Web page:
It's like a slow motion car crash.

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It's like a slow motion car crash.

I know. Truly horrible. Some of the passengers deserve what's coming to them, and some don't. In any event, the whole sorry saga, from beginning to end, is a disgrace.

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I know. Truly horrible. Some of the passengers deserve what's coming to them, and some don't. In any event, the whole sorry saga, from beginning to end, is a disgrace.

What really annoys me is that rather than a proper reset being permitted in 2008, five years and counting, of prudent people's lives have been squandered in Zombieland.

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Lots of worthwhile information, still think many are walking into buying with their eyes closed......easy for people to say stretch yourselves, we are now living in different times than our parents, wages are not rising in pace with living costs, today there are so many extra costs and things to buy and to think about that were not there that long ago......buying a home is a long-term commitment that can tie you in for many years, get it wrong and it can set you back years.....buyer beware. ;)

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I know. Truly horrible. Some of the passengers deserve what's coming to them, and some don't. In any event, the whole sorry saga, from beginning to end, is a disgrace.

Deserves got nothing to do with it.

You're either on the right side of the equation or you are not. Many here haven't deserved to be outbid for 10 years and more. Did they deserve that?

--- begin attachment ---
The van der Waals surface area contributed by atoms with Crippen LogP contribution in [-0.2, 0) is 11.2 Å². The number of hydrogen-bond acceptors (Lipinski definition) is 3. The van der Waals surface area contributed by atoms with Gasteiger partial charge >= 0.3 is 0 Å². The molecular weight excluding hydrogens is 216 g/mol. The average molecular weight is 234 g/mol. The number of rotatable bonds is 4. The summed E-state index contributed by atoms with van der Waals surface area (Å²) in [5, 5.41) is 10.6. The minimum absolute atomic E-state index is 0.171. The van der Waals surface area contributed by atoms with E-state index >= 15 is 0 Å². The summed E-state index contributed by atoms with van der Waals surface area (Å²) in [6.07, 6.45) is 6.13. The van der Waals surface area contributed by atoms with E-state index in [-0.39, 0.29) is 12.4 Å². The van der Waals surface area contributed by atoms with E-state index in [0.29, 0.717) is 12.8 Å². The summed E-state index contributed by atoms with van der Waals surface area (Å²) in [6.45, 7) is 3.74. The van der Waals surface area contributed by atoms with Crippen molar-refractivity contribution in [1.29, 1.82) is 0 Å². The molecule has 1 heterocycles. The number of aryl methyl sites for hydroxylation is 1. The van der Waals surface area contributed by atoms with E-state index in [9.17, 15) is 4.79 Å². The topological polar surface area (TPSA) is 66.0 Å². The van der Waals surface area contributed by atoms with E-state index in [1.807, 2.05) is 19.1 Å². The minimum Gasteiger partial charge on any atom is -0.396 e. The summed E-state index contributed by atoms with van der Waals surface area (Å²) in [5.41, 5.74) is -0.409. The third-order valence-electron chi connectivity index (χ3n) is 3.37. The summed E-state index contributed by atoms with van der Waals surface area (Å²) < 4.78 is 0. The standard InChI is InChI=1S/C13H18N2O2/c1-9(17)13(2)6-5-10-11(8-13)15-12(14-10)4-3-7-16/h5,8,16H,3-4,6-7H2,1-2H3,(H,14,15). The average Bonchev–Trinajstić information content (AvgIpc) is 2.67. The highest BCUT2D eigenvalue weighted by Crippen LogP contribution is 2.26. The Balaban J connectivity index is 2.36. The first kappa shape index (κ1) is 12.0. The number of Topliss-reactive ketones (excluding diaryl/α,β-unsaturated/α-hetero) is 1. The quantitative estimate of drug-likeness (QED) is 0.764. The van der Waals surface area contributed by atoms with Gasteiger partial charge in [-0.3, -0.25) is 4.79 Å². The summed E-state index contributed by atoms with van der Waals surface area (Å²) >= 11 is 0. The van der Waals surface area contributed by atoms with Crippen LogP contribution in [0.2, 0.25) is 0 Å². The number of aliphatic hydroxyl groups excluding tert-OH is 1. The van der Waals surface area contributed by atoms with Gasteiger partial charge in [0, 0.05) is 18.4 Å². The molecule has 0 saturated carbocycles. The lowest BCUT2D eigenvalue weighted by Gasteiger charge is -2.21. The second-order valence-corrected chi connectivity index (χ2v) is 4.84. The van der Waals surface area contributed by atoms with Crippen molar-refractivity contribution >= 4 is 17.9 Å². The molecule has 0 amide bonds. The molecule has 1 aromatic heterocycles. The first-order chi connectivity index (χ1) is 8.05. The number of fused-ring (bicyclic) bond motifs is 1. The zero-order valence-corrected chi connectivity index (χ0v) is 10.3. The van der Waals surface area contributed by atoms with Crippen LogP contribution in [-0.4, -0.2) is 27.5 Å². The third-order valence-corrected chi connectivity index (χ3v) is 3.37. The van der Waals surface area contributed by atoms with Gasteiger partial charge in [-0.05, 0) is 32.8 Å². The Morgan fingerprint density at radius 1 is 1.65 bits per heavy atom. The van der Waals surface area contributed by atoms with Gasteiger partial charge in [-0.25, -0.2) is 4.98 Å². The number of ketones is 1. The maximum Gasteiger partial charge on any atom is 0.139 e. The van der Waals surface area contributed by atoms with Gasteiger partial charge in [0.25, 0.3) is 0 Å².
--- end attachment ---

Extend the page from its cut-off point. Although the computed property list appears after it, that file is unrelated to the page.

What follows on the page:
All the energy on searching out for some 'heart-breaking' cases of some over-indebted 'nice' people who "just wanted a home" with big mortgage or not realising incomes can change, is a hindrance to correction.

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A decision to buy a home shouldn't be like this. Like betting it all on black.

You still have the choice not to bet.

Funny how so few people choose the no win/no lose situation.

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A decision to buy a home shouldn't be like this. Like betting it all on black.

Well some of us haven't bought, and still saving. It's a decision not to buy, at such high prices, for many of us.

People aren't forced to buy. If there were fewer buyers it would put pressure on house prices.

If buyers want to bet and expose themselves to the market, in buying, that's their decision.

Buyers have free-will. They have all the same access to market information as anyone else. They may just not want to spend any time doing same level of deep research as others do/have done - as they have important lives to lead, and entitled to ownership. Buyers are still buying, with transactions going up, and overall HPI up a lot too, year-on-year. Paying higher prices.